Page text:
All in all, this is probably true for every single one of us, whether we have mental illness or not. We need people in our lives who really get to know the whole us so they’re ready for the times we’re not our best selves. But it’s just magnified a lot more with mental illness, and society still places a stigma on it, where many people misunderstand and avoid in their ignorance. I wish we could all do better to stop this from happening. I would be happy to keep all this to myself. I’m not proud of who I am in my dark times. But that’s my reality, one I’m trying to mitigate and improve, bit by bit. So in the interest of increasing awareness and helping others, just by being open and sharing information, here I am, baring my soul. And thanks, from the bottom of my hot saucepan, to those dear friends who have braved the storms and held me until they’ve cleared. The world is brighter in so many ways because of you. Thank you, my dear ones.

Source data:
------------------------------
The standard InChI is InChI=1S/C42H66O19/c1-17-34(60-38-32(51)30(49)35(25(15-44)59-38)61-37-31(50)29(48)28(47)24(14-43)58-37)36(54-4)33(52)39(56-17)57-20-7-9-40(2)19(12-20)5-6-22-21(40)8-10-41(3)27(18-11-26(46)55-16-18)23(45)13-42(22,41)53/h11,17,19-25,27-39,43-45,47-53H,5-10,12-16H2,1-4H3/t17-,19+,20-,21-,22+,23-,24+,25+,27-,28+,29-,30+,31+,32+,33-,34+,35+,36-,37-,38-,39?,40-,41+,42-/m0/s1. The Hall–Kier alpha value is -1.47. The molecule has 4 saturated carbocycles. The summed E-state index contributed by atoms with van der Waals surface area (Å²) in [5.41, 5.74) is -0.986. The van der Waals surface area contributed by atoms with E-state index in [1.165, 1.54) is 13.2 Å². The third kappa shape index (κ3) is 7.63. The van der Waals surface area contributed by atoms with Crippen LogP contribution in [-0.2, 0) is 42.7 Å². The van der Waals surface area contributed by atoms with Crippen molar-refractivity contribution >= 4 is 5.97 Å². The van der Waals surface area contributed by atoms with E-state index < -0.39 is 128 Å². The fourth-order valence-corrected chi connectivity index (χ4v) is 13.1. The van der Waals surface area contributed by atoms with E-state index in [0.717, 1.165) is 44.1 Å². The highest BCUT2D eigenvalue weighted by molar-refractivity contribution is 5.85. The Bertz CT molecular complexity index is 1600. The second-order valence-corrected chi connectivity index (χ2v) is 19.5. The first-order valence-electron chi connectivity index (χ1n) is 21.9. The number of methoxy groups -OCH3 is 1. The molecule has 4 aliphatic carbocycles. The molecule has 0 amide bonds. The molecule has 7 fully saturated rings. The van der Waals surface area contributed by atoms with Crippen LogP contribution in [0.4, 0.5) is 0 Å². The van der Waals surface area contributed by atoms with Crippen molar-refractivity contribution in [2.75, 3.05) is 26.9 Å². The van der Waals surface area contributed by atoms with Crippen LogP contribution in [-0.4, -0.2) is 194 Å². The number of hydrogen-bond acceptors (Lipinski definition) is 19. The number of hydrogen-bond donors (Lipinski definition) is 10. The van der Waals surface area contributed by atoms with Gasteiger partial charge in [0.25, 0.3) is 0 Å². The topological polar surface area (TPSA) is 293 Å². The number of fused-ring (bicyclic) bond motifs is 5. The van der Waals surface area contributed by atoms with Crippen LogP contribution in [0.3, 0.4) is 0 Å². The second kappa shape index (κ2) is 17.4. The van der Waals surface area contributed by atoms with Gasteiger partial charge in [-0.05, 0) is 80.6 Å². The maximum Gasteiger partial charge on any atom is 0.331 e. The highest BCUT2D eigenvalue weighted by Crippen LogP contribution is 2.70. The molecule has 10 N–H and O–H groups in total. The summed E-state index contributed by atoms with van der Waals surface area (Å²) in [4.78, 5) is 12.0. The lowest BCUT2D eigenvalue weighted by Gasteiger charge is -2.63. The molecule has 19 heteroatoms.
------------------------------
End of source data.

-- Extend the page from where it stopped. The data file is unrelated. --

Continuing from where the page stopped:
My starfish friends

Thanks to my girls, I’m pretty familiar with the tween movie “Aquamarine,” about a teen mermaid who gets some time out of the water. In one scene, she introduces her new girlfriends on land to the earrings she wears, small starfish that “compliment her.” And no, she doesn’t mean “complement her.” She says, “They literally give me compliments. They talk to me. Starfish are notorious suck-ups. They love to give me compliments.” She picks out a few great specimens from the sea and proceeds to attach them to her earlobes and those of her friends. The starfish latch on and very pleasingly spout many sweet sayings into the girls’ ears. “Aquamarine is soooo lovely. She is awesome. And she is so smart, yes, like tuna.”